We hear a lot about the negative impact of rate rises on mortgage repayments while little is made of the benefits of high interest rates.
Booming prices for coastal properties are a mark of our reluctance to reckon with the climate change that is already upon us. We must start to properly account for and act on climate risk.
Borrowers want to know when soaring mortgage rates will go down again.
Both major parties’ schemes would put upward pressure on house prices – but not much. Here’s why, according to a former Australian Treasury official.
The new rules limiting what banks can lend are aimed at real estate investors. APRA believes they’ll have little impact on first home buyers.
Luxe Listings Sydney is a hit; MTV Cribs is making a comeback. We all want a taste of how the other half live.
Grants to home buyers could cost the federal government billions without creating any extra jobs in construction. Investing in social housing is a better approach.
Having a public playground in your neighbourhood can add value to your property.
A particular brand of climate denial among coastal property owners presents a conundrum for councils and governments trying to plan for sea-level rise.
Value capture depends on infrastructure increasing the value of affected areas in the first place. Victoria’s level crossing removal project shows the impact on property values can be significant.
Record low interest rates will almost certainly drive up property prices. But they will also drive down unemployment and boost investment generally.
The cost of land and, in turn, housing forces people to buy into the rules of market capitalism, making it very hard to ‘downshift’ from consumer lifestyles. But what if we rethink public housing?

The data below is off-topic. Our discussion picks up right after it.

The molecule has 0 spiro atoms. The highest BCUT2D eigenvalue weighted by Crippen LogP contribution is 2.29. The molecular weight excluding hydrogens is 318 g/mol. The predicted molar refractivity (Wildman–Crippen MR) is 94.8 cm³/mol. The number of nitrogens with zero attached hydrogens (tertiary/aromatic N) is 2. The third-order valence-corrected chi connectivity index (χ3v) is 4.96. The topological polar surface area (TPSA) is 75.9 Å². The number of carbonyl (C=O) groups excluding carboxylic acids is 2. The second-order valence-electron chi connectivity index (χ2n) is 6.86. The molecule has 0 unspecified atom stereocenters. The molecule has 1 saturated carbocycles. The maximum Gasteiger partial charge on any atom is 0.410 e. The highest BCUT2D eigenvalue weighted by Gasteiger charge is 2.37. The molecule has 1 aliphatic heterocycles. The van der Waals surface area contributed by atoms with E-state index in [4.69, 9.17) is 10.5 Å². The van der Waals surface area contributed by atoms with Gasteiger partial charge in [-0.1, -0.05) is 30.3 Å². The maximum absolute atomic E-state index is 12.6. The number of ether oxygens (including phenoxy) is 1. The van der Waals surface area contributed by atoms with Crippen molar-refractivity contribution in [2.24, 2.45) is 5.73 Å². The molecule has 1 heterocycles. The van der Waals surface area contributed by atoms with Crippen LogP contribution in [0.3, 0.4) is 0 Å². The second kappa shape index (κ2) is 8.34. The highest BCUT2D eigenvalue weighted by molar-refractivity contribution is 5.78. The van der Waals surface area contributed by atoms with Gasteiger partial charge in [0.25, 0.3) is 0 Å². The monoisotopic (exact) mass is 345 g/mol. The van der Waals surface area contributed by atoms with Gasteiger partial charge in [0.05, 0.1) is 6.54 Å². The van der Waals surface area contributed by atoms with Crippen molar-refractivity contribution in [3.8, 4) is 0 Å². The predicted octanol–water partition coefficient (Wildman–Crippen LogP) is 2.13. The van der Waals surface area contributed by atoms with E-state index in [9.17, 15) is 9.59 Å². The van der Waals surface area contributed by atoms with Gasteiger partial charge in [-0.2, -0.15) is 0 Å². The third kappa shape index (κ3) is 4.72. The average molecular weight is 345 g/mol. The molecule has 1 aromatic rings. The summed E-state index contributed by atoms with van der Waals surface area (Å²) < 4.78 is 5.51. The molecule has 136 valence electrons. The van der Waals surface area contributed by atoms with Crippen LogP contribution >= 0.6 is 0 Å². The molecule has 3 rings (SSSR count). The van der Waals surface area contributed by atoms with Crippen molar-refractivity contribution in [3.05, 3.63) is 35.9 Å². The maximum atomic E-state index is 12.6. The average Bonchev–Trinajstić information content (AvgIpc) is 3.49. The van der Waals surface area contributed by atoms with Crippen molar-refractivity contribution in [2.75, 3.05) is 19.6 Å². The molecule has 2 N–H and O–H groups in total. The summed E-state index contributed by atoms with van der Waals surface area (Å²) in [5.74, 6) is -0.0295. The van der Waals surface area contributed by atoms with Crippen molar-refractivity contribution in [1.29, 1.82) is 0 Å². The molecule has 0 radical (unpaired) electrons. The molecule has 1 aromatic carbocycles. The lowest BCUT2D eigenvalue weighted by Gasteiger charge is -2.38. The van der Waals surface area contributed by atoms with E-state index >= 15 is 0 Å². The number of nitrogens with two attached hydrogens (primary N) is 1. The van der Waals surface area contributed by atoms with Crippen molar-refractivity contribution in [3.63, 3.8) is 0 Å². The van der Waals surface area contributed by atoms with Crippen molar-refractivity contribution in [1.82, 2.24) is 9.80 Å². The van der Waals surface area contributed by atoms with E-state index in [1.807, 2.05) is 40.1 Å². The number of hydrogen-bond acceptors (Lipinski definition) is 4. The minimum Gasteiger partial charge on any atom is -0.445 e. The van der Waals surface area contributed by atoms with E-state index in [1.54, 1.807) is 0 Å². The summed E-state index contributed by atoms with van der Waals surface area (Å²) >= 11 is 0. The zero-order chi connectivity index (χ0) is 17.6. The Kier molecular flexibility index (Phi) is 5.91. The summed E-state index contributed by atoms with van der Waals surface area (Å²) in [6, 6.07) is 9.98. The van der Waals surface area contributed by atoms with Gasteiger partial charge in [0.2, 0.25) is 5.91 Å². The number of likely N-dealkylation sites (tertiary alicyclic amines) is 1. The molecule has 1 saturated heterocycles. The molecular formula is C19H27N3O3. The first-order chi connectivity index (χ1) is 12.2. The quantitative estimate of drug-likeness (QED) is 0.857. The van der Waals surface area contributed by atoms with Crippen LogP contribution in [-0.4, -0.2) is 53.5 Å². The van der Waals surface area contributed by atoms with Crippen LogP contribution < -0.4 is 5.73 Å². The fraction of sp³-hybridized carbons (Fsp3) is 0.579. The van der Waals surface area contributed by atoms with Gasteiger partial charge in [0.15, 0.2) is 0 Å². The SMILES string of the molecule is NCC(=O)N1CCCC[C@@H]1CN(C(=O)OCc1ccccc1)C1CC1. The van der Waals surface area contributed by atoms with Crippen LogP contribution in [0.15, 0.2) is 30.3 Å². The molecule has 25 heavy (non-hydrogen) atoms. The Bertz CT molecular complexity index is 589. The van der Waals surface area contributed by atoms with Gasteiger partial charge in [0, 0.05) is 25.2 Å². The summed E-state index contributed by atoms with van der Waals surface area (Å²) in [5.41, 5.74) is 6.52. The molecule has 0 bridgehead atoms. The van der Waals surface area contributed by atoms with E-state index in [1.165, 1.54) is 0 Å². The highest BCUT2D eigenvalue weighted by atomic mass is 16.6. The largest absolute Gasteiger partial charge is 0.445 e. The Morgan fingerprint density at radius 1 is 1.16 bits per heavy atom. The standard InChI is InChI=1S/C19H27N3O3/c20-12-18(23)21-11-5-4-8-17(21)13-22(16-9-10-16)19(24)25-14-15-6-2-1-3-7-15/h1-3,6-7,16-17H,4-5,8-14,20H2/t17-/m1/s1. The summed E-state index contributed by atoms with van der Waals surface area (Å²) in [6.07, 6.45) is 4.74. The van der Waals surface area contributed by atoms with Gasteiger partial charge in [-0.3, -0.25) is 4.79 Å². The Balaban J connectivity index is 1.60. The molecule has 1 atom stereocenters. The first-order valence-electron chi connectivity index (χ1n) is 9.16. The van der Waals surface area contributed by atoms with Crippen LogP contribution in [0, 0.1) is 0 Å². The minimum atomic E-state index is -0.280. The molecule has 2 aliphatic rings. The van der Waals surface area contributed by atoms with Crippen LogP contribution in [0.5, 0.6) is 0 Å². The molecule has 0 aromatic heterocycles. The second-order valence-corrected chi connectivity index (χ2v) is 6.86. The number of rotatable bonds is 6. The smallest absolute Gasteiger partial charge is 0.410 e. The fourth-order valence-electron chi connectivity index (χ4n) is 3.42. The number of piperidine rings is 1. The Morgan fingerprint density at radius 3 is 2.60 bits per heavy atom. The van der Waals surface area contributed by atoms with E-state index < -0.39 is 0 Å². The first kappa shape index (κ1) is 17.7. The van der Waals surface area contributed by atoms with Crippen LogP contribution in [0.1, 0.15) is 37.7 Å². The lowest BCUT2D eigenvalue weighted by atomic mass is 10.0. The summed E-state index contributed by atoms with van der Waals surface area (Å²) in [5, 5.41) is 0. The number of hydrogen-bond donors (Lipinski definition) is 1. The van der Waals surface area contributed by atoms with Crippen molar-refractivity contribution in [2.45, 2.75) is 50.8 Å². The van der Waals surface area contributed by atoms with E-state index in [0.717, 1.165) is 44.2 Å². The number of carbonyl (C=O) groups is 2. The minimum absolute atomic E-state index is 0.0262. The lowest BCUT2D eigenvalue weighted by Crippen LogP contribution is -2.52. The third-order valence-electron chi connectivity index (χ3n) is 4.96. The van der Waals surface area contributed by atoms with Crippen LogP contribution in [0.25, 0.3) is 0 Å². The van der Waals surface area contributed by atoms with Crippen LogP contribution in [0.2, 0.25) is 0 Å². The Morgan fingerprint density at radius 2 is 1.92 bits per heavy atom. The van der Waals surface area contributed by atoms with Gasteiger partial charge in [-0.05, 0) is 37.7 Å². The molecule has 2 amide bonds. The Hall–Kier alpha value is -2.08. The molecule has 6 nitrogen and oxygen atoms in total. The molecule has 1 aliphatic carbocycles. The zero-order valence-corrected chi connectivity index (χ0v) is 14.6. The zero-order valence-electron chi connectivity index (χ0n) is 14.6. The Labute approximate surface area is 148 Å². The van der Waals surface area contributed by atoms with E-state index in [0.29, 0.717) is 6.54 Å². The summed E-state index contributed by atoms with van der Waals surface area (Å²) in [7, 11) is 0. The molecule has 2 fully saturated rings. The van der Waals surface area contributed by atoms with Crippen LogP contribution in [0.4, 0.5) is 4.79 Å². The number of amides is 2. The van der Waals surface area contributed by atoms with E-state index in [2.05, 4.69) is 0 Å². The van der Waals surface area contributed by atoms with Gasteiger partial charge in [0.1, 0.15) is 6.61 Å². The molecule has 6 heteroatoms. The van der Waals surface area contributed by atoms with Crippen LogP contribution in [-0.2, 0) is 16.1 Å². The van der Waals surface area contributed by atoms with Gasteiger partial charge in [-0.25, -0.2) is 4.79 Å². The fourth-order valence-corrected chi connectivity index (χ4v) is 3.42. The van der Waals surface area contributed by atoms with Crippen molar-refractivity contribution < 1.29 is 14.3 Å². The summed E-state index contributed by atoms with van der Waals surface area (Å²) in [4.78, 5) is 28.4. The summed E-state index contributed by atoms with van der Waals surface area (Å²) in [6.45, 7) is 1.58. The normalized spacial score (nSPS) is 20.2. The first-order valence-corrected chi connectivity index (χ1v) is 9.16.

The thing about new housing is you need land to build it on. Developers are able to control its release at a rate that doesn’t put downward pressure on prices.
Property prices have soared in the past decade, but much more modest increases in rent, with the exception of Sydney, suggest less of an imbalance of supply and demand for housing as a place to live.
You’d perhaps expect property investors not to mind foreign investors who might push up prices. More surprisingly, house hunters are also more supportive than those who are not looking to buy.
A tax on empty homes will make a modest difference to housing affordability. The sheer wastefulness of our housing system calls for something much more ambitious.
Only 18% of Sydneysiders think foreign investors should be able to buy property. They simply don’t accept arguments that this investment improves housing affordability by increasing supply.
The housing affordability measures in this budget involve not much more than tinkering.
About 84% of cranes in Australia are used on residential sites, with commercial projects making up 5% of crane activity. Health, education, infrastructure and recreation projects make up the rest.
If the stars align, consumers will benefit from increased economic activity in the short term. And if they don’t, then the economic recovery will have consumers saving more in uncertain times.